Cinemania

What I'm getting at is the difference between appreciation and obsessive consumption. Am I watching a movie because I love the medium or because it's become an addictive habit? I read a lot of blogs, and it can have the unintended effect of pushing me to want to see everything. The hobby starts feeling like work instead of a fulfilling pursuit. I truly admire cinephiles who venture to the theaters every Friday and see hundreds of new movies each year. It takes a serious level of dedication and makes them experts in the field. It's also an excellent way to go beyond the latest blockbusters. An extreme case is presented in the documentary Cinemania, which shows people who spend their whole lives visiting theaters. They seem detached from the world and rumble across town to catch multiple films every day. While I don't worry of reaching this level, there is a small element of truth for any fan. How do we balance pursuing our passion while making sure it doesn't consume our lives?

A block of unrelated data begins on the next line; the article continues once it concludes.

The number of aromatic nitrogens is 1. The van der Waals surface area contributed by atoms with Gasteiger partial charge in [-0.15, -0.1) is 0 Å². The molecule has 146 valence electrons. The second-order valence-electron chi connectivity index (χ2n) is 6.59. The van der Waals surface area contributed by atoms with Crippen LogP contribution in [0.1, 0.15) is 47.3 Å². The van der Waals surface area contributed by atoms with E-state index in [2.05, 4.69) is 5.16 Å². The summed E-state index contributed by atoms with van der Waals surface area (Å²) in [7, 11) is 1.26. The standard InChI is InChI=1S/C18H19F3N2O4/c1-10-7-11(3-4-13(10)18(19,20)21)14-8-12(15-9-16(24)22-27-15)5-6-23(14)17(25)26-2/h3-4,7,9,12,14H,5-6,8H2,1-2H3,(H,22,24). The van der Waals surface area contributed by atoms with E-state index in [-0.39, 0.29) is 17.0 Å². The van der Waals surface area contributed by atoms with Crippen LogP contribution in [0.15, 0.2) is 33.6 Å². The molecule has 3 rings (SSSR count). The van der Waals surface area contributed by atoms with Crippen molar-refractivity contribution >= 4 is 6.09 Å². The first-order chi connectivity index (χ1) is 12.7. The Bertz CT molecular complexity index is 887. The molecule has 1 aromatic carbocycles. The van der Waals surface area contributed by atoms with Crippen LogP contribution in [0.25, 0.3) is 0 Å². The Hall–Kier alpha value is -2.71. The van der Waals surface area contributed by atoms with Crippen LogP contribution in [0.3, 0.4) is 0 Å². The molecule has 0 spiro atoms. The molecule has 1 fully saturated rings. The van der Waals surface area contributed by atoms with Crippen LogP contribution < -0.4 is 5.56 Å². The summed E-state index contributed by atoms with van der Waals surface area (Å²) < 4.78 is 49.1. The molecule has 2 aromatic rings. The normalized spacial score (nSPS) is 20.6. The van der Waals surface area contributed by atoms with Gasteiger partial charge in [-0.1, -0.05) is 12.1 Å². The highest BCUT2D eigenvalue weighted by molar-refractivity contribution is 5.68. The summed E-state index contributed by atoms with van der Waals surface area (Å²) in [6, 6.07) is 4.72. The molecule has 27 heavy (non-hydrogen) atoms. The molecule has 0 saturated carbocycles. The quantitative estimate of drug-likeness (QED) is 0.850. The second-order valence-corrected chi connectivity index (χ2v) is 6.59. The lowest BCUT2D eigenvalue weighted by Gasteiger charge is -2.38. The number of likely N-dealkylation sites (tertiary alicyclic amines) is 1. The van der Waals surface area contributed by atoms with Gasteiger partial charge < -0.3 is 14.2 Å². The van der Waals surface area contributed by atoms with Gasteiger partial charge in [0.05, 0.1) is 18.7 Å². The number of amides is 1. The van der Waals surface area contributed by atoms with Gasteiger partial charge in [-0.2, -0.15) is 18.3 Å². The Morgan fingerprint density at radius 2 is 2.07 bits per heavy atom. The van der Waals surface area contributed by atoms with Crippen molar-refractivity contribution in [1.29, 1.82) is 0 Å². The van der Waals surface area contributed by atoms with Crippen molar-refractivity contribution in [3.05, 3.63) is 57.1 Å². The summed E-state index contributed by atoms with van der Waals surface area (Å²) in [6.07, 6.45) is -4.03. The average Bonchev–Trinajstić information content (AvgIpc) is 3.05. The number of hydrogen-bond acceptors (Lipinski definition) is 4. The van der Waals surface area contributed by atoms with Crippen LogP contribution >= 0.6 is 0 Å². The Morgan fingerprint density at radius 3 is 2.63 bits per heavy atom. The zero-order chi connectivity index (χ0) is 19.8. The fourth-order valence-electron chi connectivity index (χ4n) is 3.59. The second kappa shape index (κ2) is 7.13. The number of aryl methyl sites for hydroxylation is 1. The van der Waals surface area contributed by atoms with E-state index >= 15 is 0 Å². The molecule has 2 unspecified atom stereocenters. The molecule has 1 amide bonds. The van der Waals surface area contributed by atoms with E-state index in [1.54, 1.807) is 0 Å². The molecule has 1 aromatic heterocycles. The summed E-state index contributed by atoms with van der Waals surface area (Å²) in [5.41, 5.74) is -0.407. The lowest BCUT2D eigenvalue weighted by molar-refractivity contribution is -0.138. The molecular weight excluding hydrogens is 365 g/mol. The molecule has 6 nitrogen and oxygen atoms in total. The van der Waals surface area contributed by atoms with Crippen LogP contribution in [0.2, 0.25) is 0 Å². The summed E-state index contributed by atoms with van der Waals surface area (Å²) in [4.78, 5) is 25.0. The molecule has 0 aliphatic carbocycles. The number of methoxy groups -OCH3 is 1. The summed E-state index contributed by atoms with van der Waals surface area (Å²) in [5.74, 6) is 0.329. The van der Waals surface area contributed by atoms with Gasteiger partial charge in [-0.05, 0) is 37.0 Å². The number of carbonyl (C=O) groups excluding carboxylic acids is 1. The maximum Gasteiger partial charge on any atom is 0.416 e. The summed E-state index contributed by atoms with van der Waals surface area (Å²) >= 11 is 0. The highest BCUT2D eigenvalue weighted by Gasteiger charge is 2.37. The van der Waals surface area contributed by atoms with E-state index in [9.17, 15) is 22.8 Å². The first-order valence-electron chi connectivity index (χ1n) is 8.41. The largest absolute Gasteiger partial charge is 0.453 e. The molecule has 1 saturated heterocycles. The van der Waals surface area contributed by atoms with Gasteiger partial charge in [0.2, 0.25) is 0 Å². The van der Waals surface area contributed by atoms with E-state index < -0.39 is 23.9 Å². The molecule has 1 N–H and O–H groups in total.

I worked as a DJ at a college radio station back in the late '90s, and it was a wonderful experience. I still miss the feeling of digging through so much music during my three-hour shift. In more recent years, I've listened to plenty of music, but it's never reached that level of intensity. That said, my appreciation for going to shows and hearing new albums hasn't dropped. In one sense, it might be higher now within the limited scope. I'm also addicted to theme parks, tennis, and fantasy sports, and all have gone through their ebbs and flows. Movies have been a consistent pursuit since I took a few film classes in high school and college. I still have the same enjoyment despite working harder to balance the schedule.

Martin Scorsese's Hugo